Food Stamps (SNAP Food Benefits)
History of The Food Assistance Program
The program began during the Great Depression, around 1933. In those days, it was called the Federal Surplus Relief Corporation. People purchased orange stamps that were issued by the government. These stamps were equal to their typical food expenditures. When a person bought a dollar's worth of orange stamps, they would also receive .50 cents in blue ones. The orange stamps were used to buy any type of food, but the blue stamps had regulations on them by the department. They were used for surplus items like vegetables, flour, meal, beans, and eggs.
Secretary of Agriculture, Henry Wallace was the mastermind behind this corporation. In 1939, President Franklin D. Roosevelt got behind this system, and he called it the New Deal Program. During an economic boom in 1943, the program ended. In 1961, President John F. Kennedy reintroduced the program to help needy people in pilot states across the country. The Great Society Program was officially accepted by President Lyndon Johnson in 1964. It was referred to as the Food Stamp Act and funded by the Federal Government. Though the program has been updated and had additional regulations added throughout the years, the concept all goes back to the original program that began in 1933.
There are currently 45 million Americans use the SNAP program. To be eligible for SNAP, a person must have an income that falls within the guidelines of the program. The eligibility must pass six areas to gain an approval. A family cannot have more than $2,250 in countable resources, or $3,250 if they are elderly or disabled. A person can also have one automobile, without a lien, that doesn't have a value beyond $4,650.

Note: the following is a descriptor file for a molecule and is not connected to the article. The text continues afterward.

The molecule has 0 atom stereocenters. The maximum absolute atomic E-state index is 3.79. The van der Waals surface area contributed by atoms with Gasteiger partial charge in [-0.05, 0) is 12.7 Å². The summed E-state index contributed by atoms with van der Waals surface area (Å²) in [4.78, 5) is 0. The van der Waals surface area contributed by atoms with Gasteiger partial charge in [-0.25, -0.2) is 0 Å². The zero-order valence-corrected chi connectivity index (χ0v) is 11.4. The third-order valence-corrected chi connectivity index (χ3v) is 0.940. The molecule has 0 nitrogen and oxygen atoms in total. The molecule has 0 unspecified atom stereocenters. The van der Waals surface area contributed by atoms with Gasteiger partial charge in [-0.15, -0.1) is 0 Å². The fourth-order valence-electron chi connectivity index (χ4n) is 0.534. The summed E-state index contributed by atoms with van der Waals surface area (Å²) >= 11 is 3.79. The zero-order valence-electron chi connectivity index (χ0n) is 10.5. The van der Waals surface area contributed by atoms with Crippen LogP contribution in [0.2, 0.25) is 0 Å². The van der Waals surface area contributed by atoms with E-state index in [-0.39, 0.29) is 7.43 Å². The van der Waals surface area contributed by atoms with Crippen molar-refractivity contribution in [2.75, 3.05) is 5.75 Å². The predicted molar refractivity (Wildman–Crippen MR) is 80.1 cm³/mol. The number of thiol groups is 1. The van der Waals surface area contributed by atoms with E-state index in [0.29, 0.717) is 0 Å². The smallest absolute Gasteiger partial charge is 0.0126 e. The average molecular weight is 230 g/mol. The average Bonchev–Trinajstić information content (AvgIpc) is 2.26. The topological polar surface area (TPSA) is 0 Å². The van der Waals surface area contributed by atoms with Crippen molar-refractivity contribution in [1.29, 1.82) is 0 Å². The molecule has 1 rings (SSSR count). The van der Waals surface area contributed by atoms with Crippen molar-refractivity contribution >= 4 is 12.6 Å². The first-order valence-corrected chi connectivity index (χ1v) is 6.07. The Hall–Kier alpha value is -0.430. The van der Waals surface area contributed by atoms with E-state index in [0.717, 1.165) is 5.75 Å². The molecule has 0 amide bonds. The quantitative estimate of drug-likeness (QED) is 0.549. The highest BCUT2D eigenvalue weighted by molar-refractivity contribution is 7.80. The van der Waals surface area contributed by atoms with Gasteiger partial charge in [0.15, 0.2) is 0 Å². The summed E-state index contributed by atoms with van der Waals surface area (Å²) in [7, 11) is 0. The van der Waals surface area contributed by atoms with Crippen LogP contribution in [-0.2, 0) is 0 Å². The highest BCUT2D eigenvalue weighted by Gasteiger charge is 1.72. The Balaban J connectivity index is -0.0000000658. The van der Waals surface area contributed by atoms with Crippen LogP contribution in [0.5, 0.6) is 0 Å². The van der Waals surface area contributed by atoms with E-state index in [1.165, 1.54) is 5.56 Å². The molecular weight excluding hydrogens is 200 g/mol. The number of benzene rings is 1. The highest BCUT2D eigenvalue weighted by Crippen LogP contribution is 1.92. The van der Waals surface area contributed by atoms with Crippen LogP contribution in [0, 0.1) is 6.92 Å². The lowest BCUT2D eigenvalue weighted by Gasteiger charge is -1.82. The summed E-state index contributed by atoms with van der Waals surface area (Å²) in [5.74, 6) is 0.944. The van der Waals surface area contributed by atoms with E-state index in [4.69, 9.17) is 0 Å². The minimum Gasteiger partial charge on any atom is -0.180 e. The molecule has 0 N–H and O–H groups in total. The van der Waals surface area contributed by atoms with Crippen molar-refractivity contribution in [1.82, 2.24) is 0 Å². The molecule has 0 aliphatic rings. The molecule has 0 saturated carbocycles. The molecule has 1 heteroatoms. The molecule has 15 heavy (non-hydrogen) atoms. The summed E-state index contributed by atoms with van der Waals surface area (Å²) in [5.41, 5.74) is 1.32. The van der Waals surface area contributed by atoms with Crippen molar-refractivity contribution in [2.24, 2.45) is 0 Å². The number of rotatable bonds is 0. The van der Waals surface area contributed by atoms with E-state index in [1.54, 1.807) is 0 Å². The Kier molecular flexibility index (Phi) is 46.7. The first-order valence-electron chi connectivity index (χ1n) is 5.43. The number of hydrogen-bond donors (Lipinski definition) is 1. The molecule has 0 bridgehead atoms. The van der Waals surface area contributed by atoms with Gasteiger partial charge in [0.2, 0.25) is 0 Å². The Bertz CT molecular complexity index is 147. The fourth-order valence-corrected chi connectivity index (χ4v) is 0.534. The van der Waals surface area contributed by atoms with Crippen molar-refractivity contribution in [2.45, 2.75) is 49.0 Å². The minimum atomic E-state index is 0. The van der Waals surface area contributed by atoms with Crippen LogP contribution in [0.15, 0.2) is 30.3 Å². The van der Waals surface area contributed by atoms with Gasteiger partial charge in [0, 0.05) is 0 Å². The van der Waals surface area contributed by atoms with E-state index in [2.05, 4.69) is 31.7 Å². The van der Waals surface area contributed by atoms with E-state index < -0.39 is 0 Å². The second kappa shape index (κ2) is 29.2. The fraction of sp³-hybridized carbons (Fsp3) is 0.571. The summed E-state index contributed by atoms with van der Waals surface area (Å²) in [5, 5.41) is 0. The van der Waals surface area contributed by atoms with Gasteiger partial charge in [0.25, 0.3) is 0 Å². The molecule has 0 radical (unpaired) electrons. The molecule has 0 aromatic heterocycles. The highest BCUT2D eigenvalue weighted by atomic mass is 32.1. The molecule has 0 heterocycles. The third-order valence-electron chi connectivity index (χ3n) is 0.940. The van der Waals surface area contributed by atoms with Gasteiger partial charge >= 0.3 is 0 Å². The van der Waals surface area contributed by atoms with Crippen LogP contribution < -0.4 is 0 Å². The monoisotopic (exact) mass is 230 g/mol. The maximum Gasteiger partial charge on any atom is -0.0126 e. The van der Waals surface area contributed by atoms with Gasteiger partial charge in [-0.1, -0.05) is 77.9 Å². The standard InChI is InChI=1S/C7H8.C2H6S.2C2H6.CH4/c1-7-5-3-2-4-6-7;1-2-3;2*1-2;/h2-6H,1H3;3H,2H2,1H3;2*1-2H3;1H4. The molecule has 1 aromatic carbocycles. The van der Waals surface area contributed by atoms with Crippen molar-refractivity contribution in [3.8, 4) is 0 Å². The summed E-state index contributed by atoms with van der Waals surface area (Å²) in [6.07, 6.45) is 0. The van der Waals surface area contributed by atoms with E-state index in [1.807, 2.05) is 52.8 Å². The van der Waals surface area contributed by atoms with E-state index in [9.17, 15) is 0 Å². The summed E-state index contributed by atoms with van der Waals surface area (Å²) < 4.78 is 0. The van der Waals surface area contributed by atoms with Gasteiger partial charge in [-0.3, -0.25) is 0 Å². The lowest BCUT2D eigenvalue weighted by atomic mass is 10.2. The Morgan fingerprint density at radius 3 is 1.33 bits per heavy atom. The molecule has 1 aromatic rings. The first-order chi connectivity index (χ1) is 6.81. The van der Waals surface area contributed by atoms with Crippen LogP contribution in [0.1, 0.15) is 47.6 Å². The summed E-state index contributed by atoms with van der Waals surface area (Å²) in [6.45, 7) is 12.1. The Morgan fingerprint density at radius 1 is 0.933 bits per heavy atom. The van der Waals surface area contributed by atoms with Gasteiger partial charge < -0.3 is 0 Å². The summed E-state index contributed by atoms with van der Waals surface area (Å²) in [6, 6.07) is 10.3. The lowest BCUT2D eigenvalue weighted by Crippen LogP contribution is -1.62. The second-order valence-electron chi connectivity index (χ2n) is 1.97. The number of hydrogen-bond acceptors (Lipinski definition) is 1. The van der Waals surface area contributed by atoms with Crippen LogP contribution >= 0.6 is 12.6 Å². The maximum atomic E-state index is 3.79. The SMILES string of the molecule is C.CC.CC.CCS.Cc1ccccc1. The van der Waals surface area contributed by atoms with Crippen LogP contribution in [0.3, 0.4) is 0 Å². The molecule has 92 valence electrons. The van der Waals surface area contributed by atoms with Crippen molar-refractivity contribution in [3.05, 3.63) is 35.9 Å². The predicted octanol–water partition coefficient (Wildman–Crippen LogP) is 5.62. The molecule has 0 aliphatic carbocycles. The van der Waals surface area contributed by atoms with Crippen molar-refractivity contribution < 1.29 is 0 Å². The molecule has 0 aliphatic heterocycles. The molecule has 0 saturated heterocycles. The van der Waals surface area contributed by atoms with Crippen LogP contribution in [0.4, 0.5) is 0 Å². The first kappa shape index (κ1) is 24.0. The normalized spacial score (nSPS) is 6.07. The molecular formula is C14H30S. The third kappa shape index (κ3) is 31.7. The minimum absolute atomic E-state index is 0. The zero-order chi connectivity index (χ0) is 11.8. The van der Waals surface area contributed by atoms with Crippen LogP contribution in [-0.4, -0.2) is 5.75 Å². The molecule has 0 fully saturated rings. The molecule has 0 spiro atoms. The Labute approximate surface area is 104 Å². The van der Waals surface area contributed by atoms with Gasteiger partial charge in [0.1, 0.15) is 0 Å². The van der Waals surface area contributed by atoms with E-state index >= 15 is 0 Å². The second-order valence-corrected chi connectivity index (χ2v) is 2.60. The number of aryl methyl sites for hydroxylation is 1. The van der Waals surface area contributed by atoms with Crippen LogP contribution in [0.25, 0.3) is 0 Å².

The next area is income. A family must pass both the gross and net income tests. They must be at 100 -130 percent of the federal poverty guidelines. The poverty guidelines for Alaska and Hawaii are higher than the other 48 states. The average family of four can receive a maximum of $649 in benefits, while a family of one will qualify for up to $194 a month. Snap benefits must be repaid in the form of work. A person must work 20 hours per week to pay for their benefits. The local center will help locate volunteer positions. They only way that a person will be excused from working for benefits is if they have a letter from their doctor stating they are unable to work. The elderly over 60 and disabled individuals are exempt from this policy.
Applying For Benefits
Each area has a local Supplemental Nutrition Assistance Program office. A person can go directly to this office to apply for benefits. It is helpful to use the online screening tool to see if a family is eligible. It can save a great deal of time to pre-screen and make sure the family income falls within the guidelines of the program. If the tool identifies that a family may qualify, then an application can be completed. The application process can also be done online too.
In some cases, expedited benefits will be issued right away. These are for people who have under $150 a month income or a migrant worker that has less than $100 in the bank. Normally, benefits are issued within 30 days from the date of the application.
Buying Groceries With SNAP
Though legislation is trying to tighten the guidelines on what a person can purchase with SNAP, for now, sugary foods and soda are still allowed. No taxable items, like soap, dog food, feminine products, or other toiletries are eligible. Any food item, except hot food items, will be covered. Items excluded are beer, wine, liquor, cigarettes or tobacco as well as vitamins and medicines.
There are currently no limits on how long a family can receive benefits. However, an able-bodied adult with no dependents can only get benefits for three months out of three years. Without this program, many people across this country would go hungry. Even though the limits and allowances are low, it still provides food to millions of people.
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